'Welfare dependency' or essential redistribution?

By Bernadette Meaden
August 20, 2016

The Centre for Policy Studies (CPS) has issued an Economic Bulletin 'The Independence Revolution Must Go On', based on figures from a recent Office for National Statistics publication 'The effects of taxes and benefits on household income'.

The ONS figures show that "over half of households received more in benefits (including  benefits in kind) than they paid in taxes for the  year 2014/15…It is estimated that 50.8 per cent of households are net dependents". The closer one looks at these figures, however, the more questions arise about how we define dependency, who actually benefits from benefits, and how we think about the redistribution of wealth.

The CPS views the ONS figures largely in terms of ‘welfare dependency’, concluding that, "The Government’s record in reducing dependency on the State is strong, but there is plenty more to do.’ It even takes the opportunity to mention that "children growing up in workless households …have, on average, lower cognitive ability." saying that, "This highlights the social cost of welfare dependency and need to reduce welfare dependency in society." Even ‘the so-called 'intergenerational transmission' of worklessness’ gets a mention.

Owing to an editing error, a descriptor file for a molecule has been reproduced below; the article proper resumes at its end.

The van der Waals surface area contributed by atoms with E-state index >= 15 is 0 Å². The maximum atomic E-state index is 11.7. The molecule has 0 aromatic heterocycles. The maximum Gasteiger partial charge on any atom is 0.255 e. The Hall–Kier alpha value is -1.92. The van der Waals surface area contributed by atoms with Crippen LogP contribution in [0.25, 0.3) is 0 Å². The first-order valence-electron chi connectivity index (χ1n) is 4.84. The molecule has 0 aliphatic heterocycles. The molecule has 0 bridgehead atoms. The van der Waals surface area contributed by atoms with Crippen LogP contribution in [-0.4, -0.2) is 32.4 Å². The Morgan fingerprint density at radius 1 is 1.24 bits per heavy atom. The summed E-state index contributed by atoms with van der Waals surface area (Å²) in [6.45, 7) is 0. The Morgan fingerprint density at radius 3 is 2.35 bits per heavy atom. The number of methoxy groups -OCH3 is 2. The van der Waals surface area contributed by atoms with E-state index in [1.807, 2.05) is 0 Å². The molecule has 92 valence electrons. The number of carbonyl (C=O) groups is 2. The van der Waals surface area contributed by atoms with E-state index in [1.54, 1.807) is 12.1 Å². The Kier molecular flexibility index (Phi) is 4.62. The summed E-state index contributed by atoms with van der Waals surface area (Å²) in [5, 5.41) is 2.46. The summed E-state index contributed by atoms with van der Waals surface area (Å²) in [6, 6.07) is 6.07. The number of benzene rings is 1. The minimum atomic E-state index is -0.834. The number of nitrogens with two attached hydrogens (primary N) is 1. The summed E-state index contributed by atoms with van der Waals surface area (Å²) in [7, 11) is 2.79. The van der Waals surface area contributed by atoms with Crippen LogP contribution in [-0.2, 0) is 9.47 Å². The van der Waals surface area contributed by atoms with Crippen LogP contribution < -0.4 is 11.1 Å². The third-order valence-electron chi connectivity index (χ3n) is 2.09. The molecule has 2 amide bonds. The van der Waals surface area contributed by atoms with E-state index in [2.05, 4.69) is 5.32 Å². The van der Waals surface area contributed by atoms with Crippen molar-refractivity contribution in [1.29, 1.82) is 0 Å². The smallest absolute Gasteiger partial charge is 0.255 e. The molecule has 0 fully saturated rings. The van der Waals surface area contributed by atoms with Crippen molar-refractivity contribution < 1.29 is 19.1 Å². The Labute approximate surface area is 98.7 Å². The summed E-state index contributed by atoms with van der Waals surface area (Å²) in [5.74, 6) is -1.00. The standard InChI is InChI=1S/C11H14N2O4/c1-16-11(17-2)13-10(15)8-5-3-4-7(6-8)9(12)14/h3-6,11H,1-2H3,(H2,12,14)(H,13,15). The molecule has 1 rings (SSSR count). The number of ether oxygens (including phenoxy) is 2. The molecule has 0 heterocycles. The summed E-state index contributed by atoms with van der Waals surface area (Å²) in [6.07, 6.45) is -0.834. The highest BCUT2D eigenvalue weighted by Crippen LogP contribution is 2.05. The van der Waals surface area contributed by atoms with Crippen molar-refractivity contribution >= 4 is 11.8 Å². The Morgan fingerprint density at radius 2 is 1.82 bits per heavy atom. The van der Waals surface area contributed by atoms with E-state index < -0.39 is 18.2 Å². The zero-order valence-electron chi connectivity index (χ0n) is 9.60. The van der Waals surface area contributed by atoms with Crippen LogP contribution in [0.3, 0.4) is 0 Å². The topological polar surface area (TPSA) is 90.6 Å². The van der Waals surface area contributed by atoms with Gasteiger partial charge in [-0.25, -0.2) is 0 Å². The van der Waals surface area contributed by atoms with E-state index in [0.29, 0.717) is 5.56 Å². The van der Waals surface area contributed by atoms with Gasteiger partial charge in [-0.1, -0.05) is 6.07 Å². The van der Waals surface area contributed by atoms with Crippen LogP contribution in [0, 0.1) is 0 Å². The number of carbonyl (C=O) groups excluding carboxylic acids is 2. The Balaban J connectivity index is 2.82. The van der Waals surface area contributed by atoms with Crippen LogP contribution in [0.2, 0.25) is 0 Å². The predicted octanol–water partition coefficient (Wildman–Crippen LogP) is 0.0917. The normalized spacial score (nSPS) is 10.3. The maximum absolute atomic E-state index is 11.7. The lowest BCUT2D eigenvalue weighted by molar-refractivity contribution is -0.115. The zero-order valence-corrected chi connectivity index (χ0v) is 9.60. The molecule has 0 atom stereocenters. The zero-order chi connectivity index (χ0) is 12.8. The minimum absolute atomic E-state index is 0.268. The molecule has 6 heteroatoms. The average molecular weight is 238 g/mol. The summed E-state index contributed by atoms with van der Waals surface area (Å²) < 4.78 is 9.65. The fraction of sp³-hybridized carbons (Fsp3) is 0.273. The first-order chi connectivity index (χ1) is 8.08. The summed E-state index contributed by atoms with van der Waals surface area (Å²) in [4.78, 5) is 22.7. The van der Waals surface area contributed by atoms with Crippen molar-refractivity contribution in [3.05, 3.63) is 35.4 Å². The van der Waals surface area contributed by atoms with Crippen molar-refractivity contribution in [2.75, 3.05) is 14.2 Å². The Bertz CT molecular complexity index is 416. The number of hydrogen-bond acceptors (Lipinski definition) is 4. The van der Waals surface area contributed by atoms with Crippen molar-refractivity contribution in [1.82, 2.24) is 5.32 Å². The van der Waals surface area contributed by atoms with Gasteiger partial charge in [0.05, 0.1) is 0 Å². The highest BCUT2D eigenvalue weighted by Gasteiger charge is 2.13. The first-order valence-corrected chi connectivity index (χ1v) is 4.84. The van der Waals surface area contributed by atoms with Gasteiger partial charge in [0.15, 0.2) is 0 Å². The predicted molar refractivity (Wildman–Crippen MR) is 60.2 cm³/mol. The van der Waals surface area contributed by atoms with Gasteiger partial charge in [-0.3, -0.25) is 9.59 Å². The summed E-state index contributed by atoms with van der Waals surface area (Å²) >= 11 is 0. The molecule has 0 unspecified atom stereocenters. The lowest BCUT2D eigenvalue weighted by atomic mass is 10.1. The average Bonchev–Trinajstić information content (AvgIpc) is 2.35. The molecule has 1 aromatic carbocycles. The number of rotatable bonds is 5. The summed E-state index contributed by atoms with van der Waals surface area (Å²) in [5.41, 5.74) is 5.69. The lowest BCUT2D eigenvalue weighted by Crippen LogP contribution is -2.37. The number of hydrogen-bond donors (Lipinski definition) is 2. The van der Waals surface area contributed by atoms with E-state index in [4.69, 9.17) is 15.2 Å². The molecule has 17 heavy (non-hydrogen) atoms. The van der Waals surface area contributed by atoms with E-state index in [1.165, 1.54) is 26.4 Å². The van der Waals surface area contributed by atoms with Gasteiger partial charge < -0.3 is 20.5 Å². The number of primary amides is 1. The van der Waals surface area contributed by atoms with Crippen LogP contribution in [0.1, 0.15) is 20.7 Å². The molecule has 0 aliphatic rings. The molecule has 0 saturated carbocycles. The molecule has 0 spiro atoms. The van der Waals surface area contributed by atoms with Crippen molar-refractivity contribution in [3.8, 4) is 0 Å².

But wait a minute – as the CPS itself has just pointed out, over half of UK households are classed as ‘dependent’ because they are deemed to receive more from the state than they pay in. ‘Worklessness’ is a factor in only a fraction of those households. There is much more going on here.

If we view the same ONS data from a different perspective, it is possible to draw very different conclusions, and to raise questions about how and why people are considered ‘dependent’ on the state. (The data used by the ONS can be found in Table 2 here )

Firstly it is interesting to note that the bottom quintile of households, with an average gross income of £13,841, pay 37 per cent of that income in taxes, whilst the top quintile, with an average gross income of £86,768 pay only 34 per cent. So it certainly isn’t all take and no give from those at the bottom of the income scale. Council Tax, and indirect taxes like VAT, take a far higher proportion of the incomes of the poorest than of the richest.  After paying direct and indirect taxes, the bottom quintile of households are left with a post-tax annual income of just £8,667. And remember, this is per household. And this is 20 per cent of households in the UK.